ABSTRACT: Allele sharing between modern and archaic hominin genomes has been variously interpreted to have originated from ancestral genetic structure or through non-African introgression from archaic hominins. However, evolution of polymorphic human deletions that are shared with archaic hominin genomes have yet to be studied. We identified 427 polymorphic human deletions that are shared with archaic hominin genomes, ~87% of which originated before the Human-Neandertal divergence (ancient) and only ~9% of which have been introgressed from Neandertals (introgressed). Recurrence, incomplete lineage sorting between human and chimp lineages, and hominid-specific insertions constitute the remaining ~4% of allele sharing between humans and archaic hominins. We observed that ancient deletions correspond to more than 13% of all common (>5% allele frequency) deletion variation among modern humans. Our analyses indicate that the genomic landscapes of both ancient and introgressed deletion variants were primarily shaped by purifying selection, eliminating large and exonic variants. We found 17 exonic deletions that are shared with archaic hominin genomes, including those leading to 3 fusion transcripts. The affected genes are involved in metabolism of external and internal compounds, growth and sperm formation, as well as susceptibility to psoriasis and Crohn's disease. Our analyses suggest that these exonic deletion variants have evolved through different adaptive forces, including balancing and population specific positive selection. Our findings reveal that genomic structural variants that are shared between humans and archaic hominin genomes are common among modern humans and can influence biomedically and evolutionarily important phenotypes. © The Author(s) 2015. Published by Oxford University Press on behalf of the Society for Molecular Biology and Evolution.
    Full-text · Article · Jan 2015 · Molecular Biology and Evolution
  • Source
    • "The timing and magnitude of past demographic events were inferred through Bayesian Markov chain Monte Carlo (MCMC) coalescent-based analysis of the mitogenomes using the program BEAST v.1.6.1 (Drummond and Rambaut 2007). As dates are completely dependent on the substitution rates used, we inferred the rates (see Online Resources 3 and 6 in the ESM), using a root time calibration with a normally distributed prior mean of 1.2 million years (My), and with 95 % of the density between 0.87 and 1.53 My ago, on the basis of the earliest well-supported date for Pan divergence (Won and Hey 2005; Becquet and Przeworski 2007; Becquet et al. 2007; Caswell et al. 2008; Hey 2010; Wegmann and Excoffier 2010; Stone et al. 2010). Subsequently, the substitution rates were used to estimate changes in population size over time for the four chimpanzee subspecies and the bonobo using a separate concatenated partition, comprising rRNA, CDS, and D-loop to permit a separate evolutionary model for each partition and allow for different patterns of rate heterogeneity. "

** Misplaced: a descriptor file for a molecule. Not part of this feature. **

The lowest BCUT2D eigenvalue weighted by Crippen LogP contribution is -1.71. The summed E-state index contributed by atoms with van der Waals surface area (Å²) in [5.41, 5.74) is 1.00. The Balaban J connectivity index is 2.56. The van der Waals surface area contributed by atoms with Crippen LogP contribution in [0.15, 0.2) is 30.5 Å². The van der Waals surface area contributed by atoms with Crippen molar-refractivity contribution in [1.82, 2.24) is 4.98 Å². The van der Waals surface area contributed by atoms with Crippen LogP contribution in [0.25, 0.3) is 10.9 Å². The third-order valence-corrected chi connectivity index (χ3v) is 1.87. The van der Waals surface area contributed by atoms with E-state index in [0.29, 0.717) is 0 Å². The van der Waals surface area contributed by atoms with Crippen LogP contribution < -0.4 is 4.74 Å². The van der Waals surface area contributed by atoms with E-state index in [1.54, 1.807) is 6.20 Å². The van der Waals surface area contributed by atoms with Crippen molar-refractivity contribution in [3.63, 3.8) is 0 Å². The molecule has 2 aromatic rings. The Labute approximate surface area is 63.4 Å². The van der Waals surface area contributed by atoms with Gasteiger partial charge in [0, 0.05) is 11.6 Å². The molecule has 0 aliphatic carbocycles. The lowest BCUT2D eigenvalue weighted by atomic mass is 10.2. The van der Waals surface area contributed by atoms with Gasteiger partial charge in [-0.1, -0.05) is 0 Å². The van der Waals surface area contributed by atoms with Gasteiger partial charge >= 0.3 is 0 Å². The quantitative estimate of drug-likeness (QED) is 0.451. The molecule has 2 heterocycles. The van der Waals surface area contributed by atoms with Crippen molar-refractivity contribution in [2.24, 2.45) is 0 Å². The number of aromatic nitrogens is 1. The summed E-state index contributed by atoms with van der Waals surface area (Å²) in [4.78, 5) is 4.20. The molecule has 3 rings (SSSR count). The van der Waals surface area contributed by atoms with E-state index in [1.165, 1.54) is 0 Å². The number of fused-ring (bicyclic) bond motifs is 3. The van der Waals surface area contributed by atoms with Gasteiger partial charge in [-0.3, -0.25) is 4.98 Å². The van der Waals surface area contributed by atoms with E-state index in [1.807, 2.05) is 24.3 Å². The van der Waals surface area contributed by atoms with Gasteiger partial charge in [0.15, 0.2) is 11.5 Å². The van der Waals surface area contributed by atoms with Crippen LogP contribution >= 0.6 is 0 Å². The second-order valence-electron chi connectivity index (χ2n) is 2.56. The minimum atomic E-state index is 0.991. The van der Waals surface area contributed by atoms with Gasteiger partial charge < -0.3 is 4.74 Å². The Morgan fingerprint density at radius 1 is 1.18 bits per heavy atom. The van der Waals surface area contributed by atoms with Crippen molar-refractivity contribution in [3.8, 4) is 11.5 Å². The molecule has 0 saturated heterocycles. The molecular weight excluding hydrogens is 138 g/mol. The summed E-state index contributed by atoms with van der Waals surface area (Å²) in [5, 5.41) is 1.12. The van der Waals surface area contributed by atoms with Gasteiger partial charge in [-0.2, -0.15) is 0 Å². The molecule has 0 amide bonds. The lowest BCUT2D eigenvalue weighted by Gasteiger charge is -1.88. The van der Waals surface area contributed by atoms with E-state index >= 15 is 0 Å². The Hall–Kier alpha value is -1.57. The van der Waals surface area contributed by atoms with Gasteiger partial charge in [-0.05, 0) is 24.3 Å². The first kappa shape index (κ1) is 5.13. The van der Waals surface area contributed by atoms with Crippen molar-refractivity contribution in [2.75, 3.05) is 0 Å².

[Show abstract] [Hide abstract]
    ABSTRACT: The Pleistocene epoch was a period of dramatic climate change that had profound impacts on the population sizes of many animal species. How these species were shaped by past events is often unclear, hindering our understanding of the population dynamics resulting in present day populations. We analyzed complete mitochondrial genomes representing all four recognized chimpanzee subspecies and the bonobo to infer the recent demographic history and used simulations to exclude a confounding effect of population structure. Our genus-wide Bayesian coalescent-based analysis revealed surprisingly dissimilar demographic histories of the chimpanzee subspecies and the bonobo, despite their overlapping habitat requirements. Whereas the central and eastern chimpanzee subspecies were inferred to have expanded tenfold between around 50,000 and 80,000 years ago and today, the population size of the neighboring bonobo remained constant. The changes in population size are likely linked to changes in habitat area due to climate oscillations during the late Pleistocene. Furthermore, the timing of population expansion for the rainforest-adapted chimpanzee is concurrent with the expansion of the savanna-adapted human, which could suggest a common response to changed climate conditions around 50,000-80,000 years ago.
    Full-text · Article · Aug 2013 · Primates
Show more